Queer Places:
139 Piccadilly, Mayfair, London W1J 7NU, UK
Villa Foscari, called La Malcontenta, Via dei Turisti, 9, 30034 Mira VE
Café Gala, 8795 Sunset Blvd, West Hollywood, CA 90069

Marie Rose Antoinette Catherine de Robert d'Aqueria de Rochegude, Baroness D'Erlanger (August 30, 1874 – December 14, 1959) was a patron of the arts, supporting artists such as the Ballet Russe de Monte Carlo, Cecil Beaton, Romaine Brooks, Philip de László and Sergei Diaghilev. She was widely known as Kate d'Erlanger.

Marie Rose Antoinette Catherine de Robert d'Aqueria de Rochegude was the daughter of the Marquis d'Aqueria de Rochegude, a landowner and shipowner in Le Havre.[1] In 1895 she married Baron Emile Beaumont d'Erlanger and they had four children: Robert "Robin" Emile Frédéric Regis d'Erlanger (1896–1934), Mary Liliane Matilda "Baba", Baroness d'Erlanger (1901–1945), Gerard John Regis Leo, Baron d'Erlanger (1905–1962), and Bianca, Baroness d'Erlanger. Her granddaughter, Minnie Caroline d'Erlanger, daughter of Gerard, married Winston Churchill (1940–2010), the grandson of Prime Minister Sir Winston Churchill. When in London, the d'Erlanger lived at 139 Piccadilly, Lord Byron's former home. Kate d'Erlanger established a famous salon and was one of the most important society hostesses of her time.[1] When in Italy, they stayed at Villa Foscari (or Villa La Malcontenta) which her father-in-law had leased and renovated, and which she purchased in 1926, together with her friends Alberto Clinton Landsberg and Paul Rodocanachi.[2] Bertie Landsberg, issue of an originally jewish banking family, as the Erlangers, fled the Italian Fascists in 1939 and only returned to the villa in 1947. Later in life she moved to Hollywood and opened Café Gala, a nightclub popular with Hollywood celebrities and the LGBT crowd due to the fact it was managed by gay singer Johnny Walsh.[3] Cole Porter was a frequent patron, visiting the club several times a week when in California. Judy Garland, Lena Horne, Lennie Hayton were other celebrities attending the club.[4] She was known as "The Flame" (La Fiamma) for her hair color, and William Bruce Ellis Ranken's portrait bears that name. She was also friends with Enid Bagnold,[5] but the friendship came to an abrupt end when Bagnold satirized the Baroness in the 1924 novel Serena Blandish as Countess Flor di Folio.[6]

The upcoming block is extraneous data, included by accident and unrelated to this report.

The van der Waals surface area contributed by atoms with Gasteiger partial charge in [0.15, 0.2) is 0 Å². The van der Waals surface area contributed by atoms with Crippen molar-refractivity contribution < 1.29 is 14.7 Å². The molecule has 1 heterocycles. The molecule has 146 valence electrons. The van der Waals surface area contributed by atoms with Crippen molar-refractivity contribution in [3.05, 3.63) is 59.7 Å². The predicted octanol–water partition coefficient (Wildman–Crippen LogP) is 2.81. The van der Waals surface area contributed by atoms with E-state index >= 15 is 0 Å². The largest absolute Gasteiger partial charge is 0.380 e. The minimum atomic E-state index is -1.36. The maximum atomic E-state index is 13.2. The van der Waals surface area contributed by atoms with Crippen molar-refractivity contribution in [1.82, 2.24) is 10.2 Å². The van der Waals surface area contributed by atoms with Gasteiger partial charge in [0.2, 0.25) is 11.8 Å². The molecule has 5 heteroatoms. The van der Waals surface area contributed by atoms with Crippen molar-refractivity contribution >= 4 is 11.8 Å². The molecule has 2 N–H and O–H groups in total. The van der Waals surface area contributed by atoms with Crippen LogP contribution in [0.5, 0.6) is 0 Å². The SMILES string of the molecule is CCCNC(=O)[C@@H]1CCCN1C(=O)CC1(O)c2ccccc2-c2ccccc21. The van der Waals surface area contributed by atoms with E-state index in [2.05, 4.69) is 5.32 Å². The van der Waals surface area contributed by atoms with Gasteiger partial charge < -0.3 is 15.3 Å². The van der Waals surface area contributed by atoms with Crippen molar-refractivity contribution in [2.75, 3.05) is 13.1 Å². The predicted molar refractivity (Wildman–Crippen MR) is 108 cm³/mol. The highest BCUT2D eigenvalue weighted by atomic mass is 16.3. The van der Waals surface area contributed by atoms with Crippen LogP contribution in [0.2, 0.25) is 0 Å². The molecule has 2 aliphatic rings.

Image result for Baroness d'Erlanger by romaine brooks
1924, by Romaine Brooks, Smithsonian American Art Museum

1918, by William Ranken, Portsmounth Museums

1899, Philip de László, Messum's Fine Art

4 CdE
1925, Oliver Messel, Private Collection

Baroness Catherine d'Erlanger by Cecil Beaton halftone reproduction tear sheet, published 29 October 1930 10 3/8 in. x 7 1/2 in. (264 mm x 189 mm) overall Purchased, 1992 Photographs Collection NPG Ax135994

Artwork by Baroness Catherine D'Erlanger, IGOR STRAVINSKY, Made of oil on board
Igor Strawinsky, by Baroness Catherine D'Erlanger, Painted circa 1929

3 Rodocanachi quadro
Paul Rodocanachi, 1930s, by Baroness Catherine D'Erlanger

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